CHAPTER 3: Numbers Do Not Lie—or Do They?.
The Basic Accounting Statements.
Asset Measurement and Valuation.
Measuring Financing Mix.
Measuring Earnings and Profitability.
Differences in Accounting Standards and Practices.
CHAPTER 4: Show Me the Money: The Basics of Valuation.
Valuing an Asset with Contingent Cash Flows (Options).
CHAPTER 5: Many a Slip: Trading, Execution, and Taxes.
The Trading Cost Drag.
The Components of Trading Costs: Traded Financial Assets.
Trading Costs with Non-Traded Assets.
The Management of Trading Costs.
CHAPTER 6: Too Good to Be True? Testing Investment Strategies.
Market Efficiency and Investment Philosophies.
Market Efficiency: Definition and Implications.
CHAPTER 7: Smoke and Mirrors? Charting and Technical Analysis.
Random Walks and Price Patterns.
The Foundations of Technical Analysis.
Technical Indicators and Charting Patterns.
CHAPTER 8: Graham’s Disciples: Value Investing.
Who Is a Value Investor?
The Passive Screener.
The Contrarian Value Investor.
Activist Value Investing.
CHAPTER 9: The Allure of Growth: Small Cap and Growth Investing.
Who Is a Growth Investor?
Passive Growth Investing.
Activist Growth Investing.
CHAPTER 10: Information Pays: Trading on News.
Information and Prices.
Trading on Private Information.
Trading on Public Information.
Implementing an Information-Based Investment Strategy.
CHAPTER 11: A Sure Profit: The Essence of Arbitrage.
Long Short Strategies—Hedge Funds.
CHAPTER 12: The Impossible Dream? Timing the Market.
Market Timing: Payoff and Costs.
Market Timing Approaches.
The Evidence for Market Timing.
Market Timing Strategies.
Connecting Market Timing to Security Selection.
CHAPTER 13: Ready to Give Up? The Allure of Indexing.
The Mechanics of Indexing.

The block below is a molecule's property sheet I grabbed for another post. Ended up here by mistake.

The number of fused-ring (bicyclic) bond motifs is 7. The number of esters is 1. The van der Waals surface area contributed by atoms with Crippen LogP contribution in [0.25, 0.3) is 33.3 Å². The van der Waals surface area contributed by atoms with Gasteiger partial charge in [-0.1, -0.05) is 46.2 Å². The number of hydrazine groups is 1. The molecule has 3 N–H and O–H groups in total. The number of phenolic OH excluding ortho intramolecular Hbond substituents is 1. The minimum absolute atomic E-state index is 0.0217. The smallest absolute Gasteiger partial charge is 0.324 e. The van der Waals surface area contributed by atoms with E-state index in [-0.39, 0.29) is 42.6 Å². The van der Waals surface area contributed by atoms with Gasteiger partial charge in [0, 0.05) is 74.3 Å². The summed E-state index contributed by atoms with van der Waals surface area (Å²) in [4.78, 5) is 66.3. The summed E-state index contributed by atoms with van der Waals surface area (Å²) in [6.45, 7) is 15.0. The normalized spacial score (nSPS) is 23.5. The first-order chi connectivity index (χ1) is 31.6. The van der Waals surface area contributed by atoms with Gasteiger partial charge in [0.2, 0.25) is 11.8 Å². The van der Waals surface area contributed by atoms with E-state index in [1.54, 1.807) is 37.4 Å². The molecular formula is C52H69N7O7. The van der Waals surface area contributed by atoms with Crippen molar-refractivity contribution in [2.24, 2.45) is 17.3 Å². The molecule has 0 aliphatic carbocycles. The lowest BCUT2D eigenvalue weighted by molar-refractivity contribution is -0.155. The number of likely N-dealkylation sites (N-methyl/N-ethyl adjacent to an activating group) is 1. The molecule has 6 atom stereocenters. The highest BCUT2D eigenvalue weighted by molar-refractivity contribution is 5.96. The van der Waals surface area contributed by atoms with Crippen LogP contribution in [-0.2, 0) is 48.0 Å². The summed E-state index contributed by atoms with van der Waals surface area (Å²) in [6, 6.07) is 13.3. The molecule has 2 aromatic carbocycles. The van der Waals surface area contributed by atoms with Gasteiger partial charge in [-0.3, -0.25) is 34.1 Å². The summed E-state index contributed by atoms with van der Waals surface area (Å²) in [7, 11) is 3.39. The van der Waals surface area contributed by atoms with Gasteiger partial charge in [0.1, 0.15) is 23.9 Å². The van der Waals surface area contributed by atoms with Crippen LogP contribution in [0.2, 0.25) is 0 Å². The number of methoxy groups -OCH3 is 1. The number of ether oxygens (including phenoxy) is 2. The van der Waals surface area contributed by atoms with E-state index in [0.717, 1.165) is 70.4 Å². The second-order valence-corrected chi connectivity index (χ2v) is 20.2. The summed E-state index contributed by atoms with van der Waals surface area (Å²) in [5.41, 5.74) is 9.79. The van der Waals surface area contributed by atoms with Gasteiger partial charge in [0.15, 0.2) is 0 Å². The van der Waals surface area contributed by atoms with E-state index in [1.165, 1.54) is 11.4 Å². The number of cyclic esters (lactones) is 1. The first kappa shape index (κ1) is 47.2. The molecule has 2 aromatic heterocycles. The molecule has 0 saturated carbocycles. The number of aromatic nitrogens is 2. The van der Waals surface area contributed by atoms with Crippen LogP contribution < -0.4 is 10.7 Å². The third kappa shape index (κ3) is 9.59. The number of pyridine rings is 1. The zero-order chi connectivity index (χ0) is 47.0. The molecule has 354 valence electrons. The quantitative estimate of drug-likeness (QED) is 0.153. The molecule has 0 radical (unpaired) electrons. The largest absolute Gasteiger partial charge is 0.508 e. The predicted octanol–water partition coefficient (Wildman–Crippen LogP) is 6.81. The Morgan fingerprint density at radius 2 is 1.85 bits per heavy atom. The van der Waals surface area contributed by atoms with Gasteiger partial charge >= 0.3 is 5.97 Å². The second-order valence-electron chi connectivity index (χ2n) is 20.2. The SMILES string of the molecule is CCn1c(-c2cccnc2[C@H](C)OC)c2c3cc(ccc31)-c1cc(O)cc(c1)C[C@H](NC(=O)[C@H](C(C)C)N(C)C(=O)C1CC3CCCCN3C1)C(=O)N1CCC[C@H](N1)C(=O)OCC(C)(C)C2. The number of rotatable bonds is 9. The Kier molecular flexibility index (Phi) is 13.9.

A History of Indexing.
The Case for Indexing.
Why Do Active Investors not Perform Better?
Alternative Paths to Indexing.
CHAPTER 14: A Road Map to Choosing an Investment Philosophy.
Finding an Investment Philosophy.
Most Helpful Customer Reviews
¿Just a spoonful of color would have made the investment philosophies go down, in the most delightful way.¿ To paraphrase nanny Mary Poppins¿ advice to add honey to nasty-tasting medicine, you may wish that this informative tome was more colorfully written, but you could not wish for a more solid dose of information. Aswath Damodaran backs up his explanations of investing philosophies with ample studies, detailed graphics and a website, even if you need to absorb the dense, detailed data in 15 minute chunks. This well-researched, solid book will be useful to individual investors, investment managers and anyone who wonders why various investment philosophies succeed and how (and at what risk) portfolio gains are made. The index investing chapter and the final summary are required reading for investors wondering how huge portfolios crashed after U.S. equities collapsed. We recommend this soup-to-nuts introduction to sophisticated investing. Your financial security could hinge on a good grasp of the issues it covers.